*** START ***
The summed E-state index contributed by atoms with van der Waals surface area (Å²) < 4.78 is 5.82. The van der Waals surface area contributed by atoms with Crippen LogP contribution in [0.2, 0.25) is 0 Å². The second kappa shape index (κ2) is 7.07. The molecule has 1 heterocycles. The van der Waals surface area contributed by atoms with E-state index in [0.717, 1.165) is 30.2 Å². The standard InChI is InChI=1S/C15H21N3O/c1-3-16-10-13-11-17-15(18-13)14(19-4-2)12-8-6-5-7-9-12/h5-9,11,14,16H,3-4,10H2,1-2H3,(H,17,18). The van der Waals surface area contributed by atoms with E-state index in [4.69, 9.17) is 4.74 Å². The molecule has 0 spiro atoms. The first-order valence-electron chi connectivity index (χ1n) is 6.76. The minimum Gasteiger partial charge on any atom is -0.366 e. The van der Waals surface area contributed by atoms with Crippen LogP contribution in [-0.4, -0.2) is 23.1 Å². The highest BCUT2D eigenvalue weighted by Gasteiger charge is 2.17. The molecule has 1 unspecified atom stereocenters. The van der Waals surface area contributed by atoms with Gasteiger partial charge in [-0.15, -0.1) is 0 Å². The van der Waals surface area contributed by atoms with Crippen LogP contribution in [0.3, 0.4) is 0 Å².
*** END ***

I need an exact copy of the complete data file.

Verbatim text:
The summed E-state index contributed by atoms with van der Waals surface area (Å²) < 4.78 is 5.82. The van der Waals surface area contributed by atoms with Crippen LogP contribution in [0.2, 0.25) is 0 Å². The second kappa shape index (κ2) is 7.07. The molecule has 1 heterocycles. The van der Waals surface area contributed by atoms with E-state index in [0.717, 1.165) is 30.2 Å². The standard InChI is InChI=1S/C15H21N3O/c1-3-16-10-13-11-17-15(18-13)14(19-4-2)12-8-6-5-7-9-12/h5-9,11,14,16H,3-4,10H2,1-2H3,(H,17,18). The van der Waals surface area contributed by atoms with E-state index in [4.69, 9.17) is 4.74 Å². The molecule has 0 spiro atoms. The first-order valence-electron chi connectivity index (χ1n) is 6.76. The minimum Gasteiger partial charge on any atom is -0.366 e. The van der Waals surface area contributed by atoms with Crippen LogP contribution in [-0.4, -0.2) is 23.1 Å². The highest BCUT2D eigenvalue weighted by Gasteiger charge is 2.17. The molecule has 1 unspecified atom stereocenters. The van der Waals surface area contributed by atoms with Gasteiger partial charge in [-0.15, -0.1) is 0 Å². The van der Waals surface area contributed by atoms with Crippen LogP contribution in [0.3, 0.4) is 0 Å².